Dating from the ancient Kingdom of Aksum, King Ezana's Inscription stands as a stone monument on which King Ezana recorded his military victories in Ge'ez, Sabaean, and Greek. Between 330 CE and 356 CE, the Aksumite king fought the Nubians and praised the God of War for his successes. This monument was not discovered until 1988, when three farmers stumbled upon it. Although the inscriptions are in three different languages, translation still has not been provided for tourists, so take a tour guide who can translate for you if you are interested. Also, expect to pay the farmer at the hut containing the monument a small tip. Add King Ezana's Inscription to your Axum travel itinerary, and discover new vacation ideas by using our Axum day trip tool.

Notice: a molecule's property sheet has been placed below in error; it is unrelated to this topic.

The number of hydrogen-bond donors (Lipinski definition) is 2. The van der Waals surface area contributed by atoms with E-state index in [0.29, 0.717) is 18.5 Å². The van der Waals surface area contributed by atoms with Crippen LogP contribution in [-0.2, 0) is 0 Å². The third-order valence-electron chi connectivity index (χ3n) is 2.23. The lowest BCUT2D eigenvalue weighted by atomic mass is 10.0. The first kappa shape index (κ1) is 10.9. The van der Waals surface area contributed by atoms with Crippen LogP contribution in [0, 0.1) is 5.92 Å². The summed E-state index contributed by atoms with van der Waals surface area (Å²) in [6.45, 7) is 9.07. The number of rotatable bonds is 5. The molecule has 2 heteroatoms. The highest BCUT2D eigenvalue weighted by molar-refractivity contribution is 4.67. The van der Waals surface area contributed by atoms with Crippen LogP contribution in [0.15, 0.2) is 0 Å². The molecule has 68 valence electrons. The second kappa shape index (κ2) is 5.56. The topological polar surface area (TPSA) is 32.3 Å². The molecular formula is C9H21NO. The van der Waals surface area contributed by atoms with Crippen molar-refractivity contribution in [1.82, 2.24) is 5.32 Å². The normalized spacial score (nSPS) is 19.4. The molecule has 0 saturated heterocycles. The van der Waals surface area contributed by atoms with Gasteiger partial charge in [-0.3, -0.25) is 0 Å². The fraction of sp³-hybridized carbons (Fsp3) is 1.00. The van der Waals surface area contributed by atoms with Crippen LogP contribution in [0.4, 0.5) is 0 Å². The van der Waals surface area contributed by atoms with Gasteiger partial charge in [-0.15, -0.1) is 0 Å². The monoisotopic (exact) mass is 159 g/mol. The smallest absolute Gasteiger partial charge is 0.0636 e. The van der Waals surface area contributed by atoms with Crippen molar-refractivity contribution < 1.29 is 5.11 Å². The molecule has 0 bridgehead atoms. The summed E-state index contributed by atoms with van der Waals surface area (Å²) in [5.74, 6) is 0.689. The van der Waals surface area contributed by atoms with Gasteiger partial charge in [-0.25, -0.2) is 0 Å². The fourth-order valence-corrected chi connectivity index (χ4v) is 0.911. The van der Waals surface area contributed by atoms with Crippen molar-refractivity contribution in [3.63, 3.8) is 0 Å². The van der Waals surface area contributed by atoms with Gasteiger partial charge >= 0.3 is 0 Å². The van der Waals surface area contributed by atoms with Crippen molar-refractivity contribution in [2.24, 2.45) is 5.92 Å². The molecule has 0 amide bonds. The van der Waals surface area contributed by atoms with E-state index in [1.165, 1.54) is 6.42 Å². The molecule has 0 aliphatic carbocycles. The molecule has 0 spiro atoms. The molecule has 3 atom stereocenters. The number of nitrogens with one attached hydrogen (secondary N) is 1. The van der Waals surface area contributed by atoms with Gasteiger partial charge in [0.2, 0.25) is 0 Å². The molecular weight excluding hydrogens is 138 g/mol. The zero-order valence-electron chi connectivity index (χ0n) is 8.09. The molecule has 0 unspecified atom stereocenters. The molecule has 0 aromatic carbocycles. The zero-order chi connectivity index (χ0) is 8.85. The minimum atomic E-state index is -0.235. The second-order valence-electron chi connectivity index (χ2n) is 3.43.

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The site contains a very well preserved large stone tablet in three ancient scripts detailing the battle victory of a 4th century Axumite King. It is well worth a short visit on a general tour of... more »
As part of the tour through Aksum, this tablet holds a special historical meaning. It is proof that the ancient people here spoke three languages: Greek, Ge’ez, and Saabean. more »
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